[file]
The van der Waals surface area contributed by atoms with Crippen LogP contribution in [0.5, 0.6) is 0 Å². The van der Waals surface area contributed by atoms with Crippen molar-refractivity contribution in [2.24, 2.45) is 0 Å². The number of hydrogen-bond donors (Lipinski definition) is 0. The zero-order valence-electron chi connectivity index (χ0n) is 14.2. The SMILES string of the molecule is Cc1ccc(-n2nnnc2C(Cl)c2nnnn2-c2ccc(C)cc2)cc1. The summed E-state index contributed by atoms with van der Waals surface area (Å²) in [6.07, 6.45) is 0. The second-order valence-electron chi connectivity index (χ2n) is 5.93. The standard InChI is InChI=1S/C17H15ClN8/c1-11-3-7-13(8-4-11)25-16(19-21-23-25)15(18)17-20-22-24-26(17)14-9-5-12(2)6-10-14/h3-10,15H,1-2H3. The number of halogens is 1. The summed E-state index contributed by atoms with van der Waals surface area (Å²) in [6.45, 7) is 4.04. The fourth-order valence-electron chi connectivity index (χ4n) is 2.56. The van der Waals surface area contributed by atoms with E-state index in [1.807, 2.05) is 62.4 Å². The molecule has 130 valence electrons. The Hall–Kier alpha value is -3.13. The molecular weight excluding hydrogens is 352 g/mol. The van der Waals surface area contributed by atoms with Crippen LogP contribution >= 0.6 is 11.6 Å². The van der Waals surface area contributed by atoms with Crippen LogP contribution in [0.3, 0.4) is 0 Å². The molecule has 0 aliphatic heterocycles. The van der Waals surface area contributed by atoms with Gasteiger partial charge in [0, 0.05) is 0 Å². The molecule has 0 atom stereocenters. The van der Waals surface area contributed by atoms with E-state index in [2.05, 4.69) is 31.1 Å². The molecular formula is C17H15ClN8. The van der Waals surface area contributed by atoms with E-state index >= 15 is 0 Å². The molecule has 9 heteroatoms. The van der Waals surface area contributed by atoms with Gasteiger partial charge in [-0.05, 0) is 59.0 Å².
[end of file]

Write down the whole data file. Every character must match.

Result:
The van der Waals surface area contributed by atoms with Crippen LogP contribution in [0.5, 0.6) is 0 Å². The van der Waals surface area contributed by atoms with Crippen molar-refractivity contribution in [2.24, 2.45) is 0 Å². The number of hydrogen-bond donors (Lipinski definition) is 0. The zero-order valence-electron chi connectivity index (χ0n) is 14.2. The SMILES string of the molecule is Cc1ccc(-n2nnnc2C(Cl)c2nnnn2-c2ccc(C)cc2)cc1. The summed E-state index contributed by atoms with van der Waals surface area (Å²) in [6.07, 6.45) is 0. The second-order valence-electron chi connectivity index (χ2n) is 5.93. The standard InChI is InChI=1S/C17H15ClN8/c1-11-3-7-13(8-4-11)25-16(19-21-23-25)15(18)17-20-22-24-26(17)14-9-5-12(2)6-10-14/h3-10,15H,1-2H3. The number of halogens is 1. The summed E-state index contributed by atoms with van der Waals surface area (Å²) in [6.45, 7) is 4.04. The fourth-order valence-electron chi connectivity index (χ4n) is 2.56. The van der Waals surface area contributed by atoms with E-state index in [1.807, 2.05) is 62.4 Å². The molecule has 130 valence electrons. The Hall–Kier alpha value is -3.13. The molecular weight excluding hydrogens is 352 g/mol. The van der Waals surface area contributed by atoms with Crippen LogP contribution >= 0.6 is 11.6 Å². The van der Waals surface area contributed by atoms with Crippen LogP contribution in [0.3, 0.4) is 0 Å². The molecule has 0 aliphatic heterocycles. The van der Waals surface area contributed by atoms with Gasteiger partial charge in [0, 0.05) is 0 Å². The molecule has 0 atom stereocenters. The van der Waals surface area contributed by atoms with E-state index in [2.05, 4.69) is 31.1 Å². The molecular formula is C17H15ClN8. The van der Waals surface area contributed by atoms with E-state index >= 15 is 0 Å². The molecule has 9 heteroatoms. The van der Waals surface area contributed by atoms with Gasteiger partial charge in [-0.05, 0) is 59.0 Å².